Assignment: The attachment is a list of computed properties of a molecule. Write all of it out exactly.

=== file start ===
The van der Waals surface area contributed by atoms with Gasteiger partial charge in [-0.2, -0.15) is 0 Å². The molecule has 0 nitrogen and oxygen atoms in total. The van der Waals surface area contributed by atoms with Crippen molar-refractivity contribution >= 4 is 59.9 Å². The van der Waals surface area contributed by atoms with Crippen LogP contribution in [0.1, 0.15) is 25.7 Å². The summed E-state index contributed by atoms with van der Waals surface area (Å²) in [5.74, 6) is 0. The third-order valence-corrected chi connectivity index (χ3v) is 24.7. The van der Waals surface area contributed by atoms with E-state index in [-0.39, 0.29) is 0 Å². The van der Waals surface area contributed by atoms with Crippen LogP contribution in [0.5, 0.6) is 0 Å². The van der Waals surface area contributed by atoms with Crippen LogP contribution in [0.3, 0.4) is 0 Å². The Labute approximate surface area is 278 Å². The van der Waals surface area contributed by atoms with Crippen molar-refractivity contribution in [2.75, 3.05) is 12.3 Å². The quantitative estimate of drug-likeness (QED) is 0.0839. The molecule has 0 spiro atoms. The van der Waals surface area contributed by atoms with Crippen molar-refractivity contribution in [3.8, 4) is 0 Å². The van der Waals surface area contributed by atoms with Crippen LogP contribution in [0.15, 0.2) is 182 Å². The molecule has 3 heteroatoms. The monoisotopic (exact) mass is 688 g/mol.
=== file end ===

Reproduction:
The van der Waals surface area contributed by atoms with Gasteiger partial charge in [-0.2, -0.15) is 0 Å². The molecule has 0 nitrogen and oxygen atoms in total. The van der Waals surface area contributed by atoms with Crippen molar-refractivity contribution >= 4 is 59.9 Å². The van der Waals surface area contributed by atoms with Crippen LogP contribution in [0.1, 0.15) is 25.7 Å². The summed E-state index contributed by atoms with van der Waals surface area (Å²) in [5.74, 6) is 0. The third-order valence-corrected chi connectivity index (χ3v) is 24.7. The van der Waals surface area contributed by atoms with E-state index in [-0.39, 0.29) is 0 Å². The van der Waals surface area contributed by atoms with Crippen LogP contribution in [0.5, 0.6) is 0 Å². The van der Waals surface area contributed by atoms with Crippen LogP contribution in [0.3, 0.4) is 0 Å². The Labute approximate surface area is 278 Å². The van der Waals surface area contributed by atoms with Crippen molar-refractivity contribution in [2.75, 3.05) is 12.3 Å². The quantitative estimate of drug-likeness (QED) is 0.0839. The molecule has 0 spiro atoms. The van der Waals surface area contributed by atoms with Crippen molar-refractivity contribution in [3.8, 4) is 0 Å². The van der Waals surface area contributed by atoms with Crippen LogP contribution in [0.15, 0.2) is 182 Å². The molecule has 3 heteroatoms. The monoisotopic (exact) mass is 688 g/mol.